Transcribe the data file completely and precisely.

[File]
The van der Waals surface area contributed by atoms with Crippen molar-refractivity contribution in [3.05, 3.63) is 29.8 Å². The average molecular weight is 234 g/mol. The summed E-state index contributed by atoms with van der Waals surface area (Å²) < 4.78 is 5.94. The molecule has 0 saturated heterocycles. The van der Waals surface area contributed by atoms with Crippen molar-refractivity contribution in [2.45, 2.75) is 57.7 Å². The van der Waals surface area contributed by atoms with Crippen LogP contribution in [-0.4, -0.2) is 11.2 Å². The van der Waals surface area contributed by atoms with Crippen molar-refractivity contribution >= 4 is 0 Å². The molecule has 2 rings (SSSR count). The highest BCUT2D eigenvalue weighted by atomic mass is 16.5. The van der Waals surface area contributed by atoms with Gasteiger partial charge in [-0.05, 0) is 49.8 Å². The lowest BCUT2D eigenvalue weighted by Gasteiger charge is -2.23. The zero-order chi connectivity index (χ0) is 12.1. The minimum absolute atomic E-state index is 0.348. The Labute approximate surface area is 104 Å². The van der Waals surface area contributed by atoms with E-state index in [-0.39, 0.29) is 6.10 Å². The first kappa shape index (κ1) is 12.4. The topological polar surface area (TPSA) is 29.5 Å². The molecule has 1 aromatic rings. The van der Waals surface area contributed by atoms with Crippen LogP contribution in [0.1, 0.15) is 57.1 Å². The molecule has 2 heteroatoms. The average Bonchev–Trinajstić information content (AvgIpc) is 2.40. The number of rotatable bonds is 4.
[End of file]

The van der Waals surface area contributed by atoms with Crippen molar-refractivity contribution in [3.05, 3.63) is 29.8 Å². The average molecular weight is 234 g/mol. The summed E-state index contributed by atoms with van der Waals surface area (Å²) < 4.78 is 5.94. The molecule has 0 saturated heterocycles. The van der Waals surface area contributed by atoms with Crippen molar-refractivity contribution in [2.45, 2.75) is 57.7 Å². The van der Waals surface area contributed by atoms with Crippen LogP contribution in [-0.4, -0.2) is 11.2 Å². The van der Waals surface area contributed by atoms with Crippen molar-refractivity contribution >= 4 is 0 Å². The molecule has 2 rings (SSSR count). The highest BCUT2D eigenvalue weighted by atomic mass is 16.5. The van der Waals surface area contributed by atoms with Gasteiger partial charge in [-0.05, 0) is 49.8 Å². The lowest BCUT2D eigenvalue weighted by Gasteiger charge is -2.23. The zero-order chi connectivity index (χ0) is 12.1. The minimum absolute atomic E-state index is 0.348. The Labute approximate surface area is 104 Å². The van der Waals surface area contributed by atoms with E-state index in [-0.39, 0.29) is 6.10 Å². The first kappa shape index (κ1) is 12.4. The topological polar surface area (TPSA) is 29.5 Å². The molecule has 1 aromatic rings. The van der Waals surface area contributed by atoms with Crippen LogP contribution in [0.1, 0.15) is 57.1 Å². The molecule has 2 heteroatoms. The average Bonchev–Trinajstić information content (AvgIpc) is 2.40. The number of rotatable bonds is 4.